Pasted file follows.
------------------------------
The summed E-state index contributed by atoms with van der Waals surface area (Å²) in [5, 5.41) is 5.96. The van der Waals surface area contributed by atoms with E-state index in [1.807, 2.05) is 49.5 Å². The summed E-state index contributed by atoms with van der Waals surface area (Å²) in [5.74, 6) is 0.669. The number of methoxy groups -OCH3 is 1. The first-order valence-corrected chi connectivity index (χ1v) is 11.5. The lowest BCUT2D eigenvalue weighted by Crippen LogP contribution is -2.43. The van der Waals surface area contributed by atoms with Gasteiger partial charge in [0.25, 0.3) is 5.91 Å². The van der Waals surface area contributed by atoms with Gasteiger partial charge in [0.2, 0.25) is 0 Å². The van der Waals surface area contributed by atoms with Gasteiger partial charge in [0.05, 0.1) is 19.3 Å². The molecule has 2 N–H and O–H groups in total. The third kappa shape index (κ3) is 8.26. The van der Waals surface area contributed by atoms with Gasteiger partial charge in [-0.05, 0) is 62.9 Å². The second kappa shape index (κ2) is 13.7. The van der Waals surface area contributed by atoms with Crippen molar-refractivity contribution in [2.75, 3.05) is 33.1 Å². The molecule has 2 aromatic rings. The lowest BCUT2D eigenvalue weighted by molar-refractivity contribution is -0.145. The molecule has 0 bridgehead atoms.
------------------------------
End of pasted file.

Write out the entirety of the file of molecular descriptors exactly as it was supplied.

The summed E-state index contributed by atoms with van der Waals surface area (Å²) in [5, 5.41) is 5.96. The van der Waals surface area contributed by atoms with E-state index in [1.807, 2.05) is 49.5 Å². The summed E-state index contributed by atoms with van der Waals surface area (Å²) in [5.74, 6) is 0.669. The number of methoxy groups -OCH3 is 1. The first-order valence-corrected chi connectivity index (χ1v) is 11.5. The lowest BCUT2D eigenvalue weighted by Crippen LogP contribution is -2.43. The van der Waals surface area contributed by atoms with Gasteiger partial charge in [0.25, 0.3) is 5.91 Å². The van der Waals surface area contributed by atoms with Gasteiger partial charge in [0.2, 0.25) is 0 Å². The van der Waals surface area contributed by atoms with Gasteiger partial charge in [0.05, 0.1) is 19.3 Å². The molecule has 2 N–H and O–H groups in total. The third kappa shape index (κ3) is 8.26. The van der Waals surface area contributed by atoms with Gasteiger partial charge in [-0.05, 0) is 62.9 Å². The second kappa shape index (κ2) is 13.7. The van der Waals surface area contributed by atoms with Crippen molar-refractivity contribution in [2.75, 3.05) is 33.1 Å². The molecule has 2 aromatic rings. The lowest BCUT2D eigenvalue weighted by molar-refractivity contribution is -0.145. The molecule has 0 bridgehead atoms.